PUTTAPARTI, India – Hindu guru Sathya Sai Baba, revered by millions worldwide, died after nearly a month of hospital treatment near his southern Indian headquarters. He was 84.
The news that Sai Baba died Sunday brought an outpouring of grief from his followers, including high Indian officials, who remembered him as a pious person who worked selflessly to help others with the billions of dollars donated to his charitable trust.
Women selling marigold garlands broke down in tears outside his ashram, or spiritual retreat, while devotees began flocking to the temple complex where the guru's body will lie through Tuesday.
The Sri Sathya Sai Institute of Higher Medical Sciences, where Sai Baba spent the past weeks on breathing support and dialysis, appealed for calm. Police, heavily deployed since Sai Baba was hospitalized March 28, kept tight control over road traffic and crowds. Shops were told to close to limit the number of people in town.
Sai Baba had a huge following, with ashrams in more than 126 countries and devotees in India including high-placed politicians, movie stars, world-class athletes and industrialists.
He was said to perform miracles, conjuring jewelry, Rolex watches and "vibhuti" — a sacred ash that his followers applied to their foreheads — from his halo of wild, frizzy hair.
But rationalist critics led campaigns against him, calling him a charlatan and his miracles fake. Several news reports alleged that he sexually abused devotees — accusations he denied as vilification campaigns.
Hundreds of thousands are expected to pay last respects in Puttaparti, where a funeral with state honors is planned for Wednesday morning.
Indian television ran nonstop news coverage Sunday of the guru's death, while officials and celebrities expressed sadness over an "irreparable loss."
"Sri Satya Sai Baba was a spiritual leader who inspired millions to lead a moral and meaningful life, even as they followed the religion of their choice," Prime Minister Manmohan Singh said in a statement. "The nation deeply mourns his passing away."
Andhra Pradesh state, where Puttaparti is located, declared four days of mourning, with its top official calling Sai Baba "a symbol of love, affection and passion."
"Sri Satya Sai Baba has given his great self to the service of humanity," Chief Minister N. Kiran Kumar Reddy said. "He will be remembered for ages to come by all sections of people all over the world."
Born Nov. 23, 1926, as Sathyanarayana Raju, he was said as a child to display a tendency toward spirituality and unusual intelligence, which he expressed through music, dance and writing poetry and plays.
In 1940, at the age of 14, he declared himself an "avatar," or reincarnation, of another Hindu holy man called the Sai Baba of Shirdi, a town in western Maharashtra state, who died in 1918.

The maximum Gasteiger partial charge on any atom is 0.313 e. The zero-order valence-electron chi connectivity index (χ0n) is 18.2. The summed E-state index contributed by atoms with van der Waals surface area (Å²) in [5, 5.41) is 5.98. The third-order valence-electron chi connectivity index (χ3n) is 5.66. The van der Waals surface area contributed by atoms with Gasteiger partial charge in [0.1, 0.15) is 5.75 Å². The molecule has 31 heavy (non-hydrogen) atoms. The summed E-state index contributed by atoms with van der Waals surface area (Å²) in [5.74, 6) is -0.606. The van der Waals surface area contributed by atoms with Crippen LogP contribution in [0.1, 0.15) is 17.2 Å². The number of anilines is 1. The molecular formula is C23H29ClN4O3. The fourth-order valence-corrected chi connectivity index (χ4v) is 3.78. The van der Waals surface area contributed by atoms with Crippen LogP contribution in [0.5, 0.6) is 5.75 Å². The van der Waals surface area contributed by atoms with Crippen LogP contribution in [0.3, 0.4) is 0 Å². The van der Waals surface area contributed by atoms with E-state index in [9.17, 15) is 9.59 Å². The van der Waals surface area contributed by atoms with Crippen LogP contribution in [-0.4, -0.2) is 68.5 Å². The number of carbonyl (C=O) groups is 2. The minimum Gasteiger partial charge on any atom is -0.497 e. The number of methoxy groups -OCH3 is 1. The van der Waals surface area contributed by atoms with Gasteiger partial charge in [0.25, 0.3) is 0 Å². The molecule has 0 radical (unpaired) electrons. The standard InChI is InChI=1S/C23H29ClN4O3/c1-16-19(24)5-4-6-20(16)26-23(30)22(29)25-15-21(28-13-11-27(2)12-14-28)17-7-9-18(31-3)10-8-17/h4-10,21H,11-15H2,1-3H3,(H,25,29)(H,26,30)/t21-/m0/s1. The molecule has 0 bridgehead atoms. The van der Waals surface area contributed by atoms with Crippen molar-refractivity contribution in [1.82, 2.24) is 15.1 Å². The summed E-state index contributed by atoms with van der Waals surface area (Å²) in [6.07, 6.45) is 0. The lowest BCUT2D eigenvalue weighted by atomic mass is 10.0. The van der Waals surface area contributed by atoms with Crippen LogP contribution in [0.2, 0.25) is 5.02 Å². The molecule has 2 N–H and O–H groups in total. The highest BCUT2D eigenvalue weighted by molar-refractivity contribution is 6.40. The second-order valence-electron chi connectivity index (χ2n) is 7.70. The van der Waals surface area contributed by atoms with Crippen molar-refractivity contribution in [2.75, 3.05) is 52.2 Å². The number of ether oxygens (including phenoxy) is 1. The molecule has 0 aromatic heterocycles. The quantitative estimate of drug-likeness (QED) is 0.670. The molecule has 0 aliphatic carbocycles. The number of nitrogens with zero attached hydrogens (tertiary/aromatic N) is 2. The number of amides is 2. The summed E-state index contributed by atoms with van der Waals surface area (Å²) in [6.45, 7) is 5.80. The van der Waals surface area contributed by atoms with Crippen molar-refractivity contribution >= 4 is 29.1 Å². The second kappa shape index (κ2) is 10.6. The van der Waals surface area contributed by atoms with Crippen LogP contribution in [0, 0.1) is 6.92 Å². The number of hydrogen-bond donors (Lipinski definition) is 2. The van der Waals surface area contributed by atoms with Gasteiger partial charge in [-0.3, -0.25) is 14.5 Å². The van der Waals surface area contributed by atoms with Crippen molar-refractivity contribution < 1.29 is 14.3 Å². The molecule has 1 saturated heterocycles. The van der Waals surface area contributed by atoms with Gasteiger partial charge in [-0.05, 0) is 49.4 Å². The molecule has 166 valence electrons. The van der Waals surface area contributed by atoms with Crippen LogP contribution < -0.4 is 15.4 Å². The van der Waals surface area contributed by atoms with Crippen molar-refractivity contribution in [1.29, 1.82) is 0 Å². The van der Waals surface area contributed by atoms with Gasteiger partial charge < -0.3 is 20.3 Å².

As the young guru attracted followers, his home of Puttaparti grew from a sleepy village into a vibrant town, with the sprawling "Prasanthi Nilayam" ashram built in 1950, as well as a large hospital, a university and schools run by his Satya Sai Central Trust, set up in 1972 with donations from devotees.
The trust — estimated to be worth at least $8.9 billion and possibly much more — also established spiritual centers in the cities of Mumbai, Hyderabad and Chennai. It built another hospital in Bangalore, where Sai Baba had a summer home, and funded water supply projects in several southern states.
Though no successor has been named to run the trust, "there is or will be no vacuum," a statement released after the guru was hospitalized said.
Health woes over recent years had forced Sai Baba to cut down on public appearances. He survived a stroke and a series of heart attacks in 1963. In 2005, he began using a wheelchair, and a year later he fractured his hip when a student fell from a stool onto him.
Sai Baba was also mired in controversies, with several news reports about allegations of sexual abuse and fake miracles.
A 2004 BBC television program called the "Secret Swami" featured interviews with at least two American male devotees who claimed the guru had fondled their genitals and exposed himself to them while claiming it was part of a healing ritual.
Though he denied the allegations and was never charged with any crime, the reports led some to break with the guru.
The ashram also said Sai Baba had survived an attempt against his life, with six devotees, including the guru's personal assistant, killed in his bedroom in June 1993 after allegedly trying to attack him. Facts of the case remain a mystery.
Sai Baba was never married and has no children.
Associated Press writer Omer Farooq contributed to this report from Hyderabad, India.